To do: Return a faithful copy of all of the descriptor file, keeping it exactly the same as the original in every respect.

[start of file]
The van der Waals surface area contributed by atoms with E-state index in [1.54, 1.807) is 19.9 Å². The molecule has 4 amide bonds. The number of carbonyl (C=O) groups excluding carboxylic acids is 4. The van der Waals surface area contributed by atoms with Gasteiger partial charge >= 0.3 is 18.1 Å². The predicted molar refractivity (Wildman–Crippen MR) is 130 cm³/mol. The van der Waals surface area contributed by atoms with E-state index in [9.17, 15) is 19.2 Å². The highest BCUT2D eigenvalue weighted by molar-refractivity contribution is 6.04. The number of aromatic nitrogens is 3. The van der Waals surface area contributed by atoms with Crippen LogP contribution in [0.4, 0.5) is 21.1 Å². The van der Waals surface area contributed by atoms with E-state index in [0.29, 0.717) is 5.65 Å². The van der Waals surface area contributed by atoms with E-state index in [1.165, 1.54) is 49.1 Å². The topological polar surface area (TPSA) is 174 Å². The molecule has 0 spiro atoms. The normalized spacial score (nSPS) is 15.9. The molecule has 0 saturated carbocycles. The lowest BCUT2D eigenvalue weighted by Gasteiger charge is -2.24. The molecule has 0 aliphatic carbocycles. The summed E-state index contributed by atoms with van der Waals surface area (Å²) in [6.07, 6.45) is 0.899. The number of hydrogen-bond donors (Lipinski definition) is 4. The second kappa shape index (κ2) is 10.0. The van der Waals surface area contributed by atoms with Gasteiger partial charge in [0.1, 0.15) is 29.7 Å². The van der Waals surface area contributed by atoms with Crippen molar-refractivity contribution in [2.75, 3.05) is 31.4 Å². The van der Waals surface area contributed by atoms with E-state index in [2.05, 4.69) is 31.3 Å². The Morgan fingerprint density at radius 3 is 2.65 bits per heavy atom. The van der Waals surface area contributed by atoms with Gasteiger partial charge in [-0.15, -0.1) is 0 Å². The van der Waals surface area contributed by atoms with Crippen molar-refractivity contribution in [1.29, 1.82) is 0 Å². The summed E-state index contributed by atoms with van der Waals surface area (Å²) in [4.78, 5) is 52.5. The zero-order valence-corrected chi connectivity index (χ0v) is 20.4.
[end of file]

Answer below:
The van der Waals surface area contributed by atoms with E-state index in [1.54, 1.807) is 19.9 Å². The molecule has 4 amide bonds. The number of carbonyl (C=O) groups excluding carboxylic acids is 4. The van der Waals surface area contributed by atoms with Gasteiger partial charge >= 0.3 is 18.1 Å². The predicted molar refractivity (Wildman–Crippen MR) is 130 cm³/mol. The van der Waals surface area contributed by atoms with E-state index in [9.17, 15) is 19.2 Å². The highest BCUT2D eigenvalue weighted by molar-refractivity contribution is 6.04. The number of aromatic nitrogens is 3. The van der Waals surface area contributed by atoms with Crippen LogP contribution in [0.4, 0.5) is 21.1 Å². The van der Waals surface area contributed by atoms with E-state index in [0.29, 0.717) is 5.65 Å². The van der Waals surface area contributed by atoms with E-state index in [1.165, 1.54) is 49.1 Å². The topological polar surface area (TPSA) is 174 Å². The molecule has 0 spiro atoms. The normalized spacial score (nSPS) is 15.9. The molecule has 0 saturated carbocycles. The lowest BCUT2D eigenvalue weighted by Gasteiger charge is -2.24. The molecule has 0 aliphatic carbocycles. The summed E-state index contributed by atoms with van der Waals surface area (Å²) in [6.07, 6.45) is 0.899. The number of hydrogen-bond donors (Lipinski definition) is 4. The second kappa shape index (κ2) is 10.0. The van der Waals surface area contributed by atoms with Gasteiger partial charge in [0.1, 0.15) is 29.7 Å². The van der Waals surface area contributed by atoms with Crippen molar-refractivity contribution in [2.75, 3.05) is 31.4 Å². The van der Waals surface area contributed by atoms with E-state index in [2.05, 4.69) is 31.3 Å². The Morgan fingerprint density at radius 3 is 2.65 bits per heavy atom. The van der Waals surface area contributed by atoms with Gasteiger partial charge in [-0.15, -0.1) is 0 Å². The van der Waals surface area contributed by atoms with Crippen molar-refractivity contribution in [1.29, 1.82) is 0 Å². The summed E-state index contributed by atoms with van der Waals surface area (Å²) in [4.78, 5) is 52.5. The zero-order valence-corrected chi connectivity index (χ0v) is 20.4.